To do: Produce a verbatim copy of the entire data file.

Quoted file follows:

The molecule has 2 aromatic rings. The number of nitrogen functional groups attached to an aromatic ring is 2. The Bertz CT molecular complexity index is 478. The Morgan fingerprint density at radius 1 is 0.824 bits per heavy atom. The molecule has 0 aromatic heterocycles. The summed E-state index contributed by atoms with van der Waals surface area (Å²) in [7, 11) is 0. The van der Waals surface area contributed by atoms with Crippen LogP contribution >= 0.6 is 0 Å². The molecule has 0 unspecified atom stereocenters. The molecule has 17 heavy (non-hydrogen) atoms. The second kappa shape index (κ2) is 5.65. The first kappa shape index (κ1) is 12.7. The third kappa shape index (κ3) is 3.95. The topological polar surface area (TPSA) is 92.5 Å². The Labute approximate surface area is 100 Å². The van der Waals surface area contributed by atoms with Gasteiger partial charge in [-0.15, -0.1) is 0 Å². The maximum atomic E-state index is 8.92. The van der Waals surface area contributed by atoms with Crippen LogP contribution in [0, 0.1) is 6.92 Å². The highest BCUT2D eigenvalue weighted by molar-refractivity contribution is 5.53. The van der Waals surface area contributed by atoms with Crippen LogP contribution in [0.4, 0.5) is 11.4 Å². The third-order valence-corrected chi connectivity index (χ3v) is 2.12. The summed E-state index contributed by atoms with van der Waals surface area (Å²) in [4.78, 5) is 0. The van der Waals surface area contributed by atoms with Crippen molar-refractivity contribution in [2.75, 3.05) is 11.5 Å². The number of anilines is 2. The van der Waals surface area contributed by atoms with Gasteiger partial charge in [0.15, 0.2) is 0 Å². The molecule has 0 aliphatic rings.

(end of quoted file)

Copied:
The molecule has 2 aromatic rings. The number of nitrogen functional groups attached to an aromatic ring is 2. The Bertz CT molecular complexity index is 478. The Morgan fingerprint density at radius 1 is 0.824 bits per heavy atom. The molecule has 0 aromatic heterocycles. The summed E-state index contributed by atoms with van der Waals surface area (Å²) in [7, 11) is 0. The van der Waals surface area contributed by atoms with Crippen LogP contribution >= 0.6 is 0 Å². The molecule has 0 unspecified atom stereocenters. The molecule has 17 heavy (non-hydrogen) atoms. The second kappa shape index (κ2) is 5.65. The first kappa shape index (κ1) is 12.7. The third kappa shape index (κ3) is 3.95. The topological polar surface area (TPSA) is 92.5 Å². The Labute approximate surface area is 100 Å². The van der Waals surface area contributed by atoms with Gasteiger partial charge in [-0.15, -0.1) is 0 Å². The maximum atomic E-state index is 8.92. The van der Waals surface area contributed by atoms with Crippen LogP contribution in [0, 0.1) is 6.92 Å². The highest BCUT2D eigenvalue weighted by molar-refractivity contribution is 5.53. The van der Waals surface area contributed by atoms with Crippen LogP contribution in [0.4, 0.5) is 11.4 Å². The third-order valence-corrected chi connectivity index (χ3v) is 2.12. The summed E-state index contributed by atoms with van der Waals surface area (Å²) in [4.78, 5) is 0. The van der Waals surface area contributed by atoms with Crippen molar-refractivity contribution in [2.75, 3.05) is 11.5 Å². The number of anilines is 2. The van der Waals surface area contributed by atoms with Gasteiger partial charge in [0.15, 0.2) is 0 Å². The molecule has 0 aliphatic rings.